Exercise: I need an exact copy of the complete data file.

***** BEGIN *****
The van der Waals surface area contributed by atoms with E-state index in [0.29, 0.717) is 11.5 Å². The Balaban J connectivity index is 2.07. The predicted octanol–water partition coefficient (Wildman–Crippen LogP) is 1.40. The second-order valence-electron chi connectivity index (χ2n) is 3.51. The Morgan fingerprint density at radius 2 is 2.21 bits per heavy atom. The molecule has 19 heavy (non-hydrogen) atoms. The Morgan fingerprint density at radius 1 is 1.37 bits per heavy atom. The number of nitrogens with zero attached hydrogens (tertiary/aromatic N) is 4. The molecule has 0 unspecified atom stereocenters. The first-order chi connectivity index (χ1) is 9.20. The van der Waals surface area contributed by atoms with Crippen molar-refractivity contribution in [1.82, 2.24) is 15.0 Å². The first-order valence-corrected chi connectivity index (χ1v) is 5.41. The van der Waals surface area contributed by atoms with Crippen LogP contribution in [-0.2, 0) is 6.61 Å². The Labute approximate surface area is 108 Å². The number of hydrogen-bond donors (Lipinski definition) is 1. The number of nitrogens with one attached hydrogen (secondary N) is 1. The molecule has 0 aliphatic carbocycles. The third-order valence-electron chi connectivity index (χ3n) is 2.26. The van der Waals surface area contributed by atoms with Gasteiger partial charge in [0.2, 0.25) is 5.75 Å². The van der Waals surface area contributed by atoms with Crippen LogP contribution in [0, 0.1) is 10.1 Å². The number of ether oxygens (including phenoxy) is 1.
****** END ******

The van der Waals surface area contributed by atoms with E-state index in [0.29, 0.717) is 11.5 Å². The Balaban J connectivity index is 2.07. The predicted octanol–water partition coefficient (Wildman–Crippen LogP) is 1.40. The second-order valence-electron chi connectivity index (χ2n) is 3.51. The Morgan fingerprint density at radius 2 is 2.21 bits per heavy atom. The molecule has 19 heavy (non-hydrogen) atoms. The Morgan fingerprint density at radius 1 is 1.37 bits per heavy atom. The number of nitrogens with zero attached hydrogens (tertiary/aromatic N) is 4. The molecule has 0 unspecified atom stereocenters. The first-order chi connectivity index (χ1) is 9.20. The van der Waals surface area contributed by atoms with Crippen molar-refractivity contribution in [1.82, 2.24) is 15.0 Å². The first-order valence-corrected chi connectivity index (χ1v) is 5.41. The van der Waals surface area contributed by atoms with Crippen LogP contribution in [-0.2, 0) is 6.61 Å². The Labute approximate surface area is 108 Å². The number of hydrogen-bond donors (Lipinski definition) is 1. The number of nitrogens with one attached hydrogen (secondary N) is 1. The molecule has 0 aliphatic carbocycles. The third-order valence-electron chi connectivity index (χ3n) is 2.26. The van der Waals surface area contributed by atoms with Gasteiger partial charge in [0.2, 0.25) is 5.75 Å². The van der Waals surface area contributed by atoms with Crippen LogP contribution in [0, 0.1) is 10.1 Å². The number of ether oxygens (including phenoxy) is 1.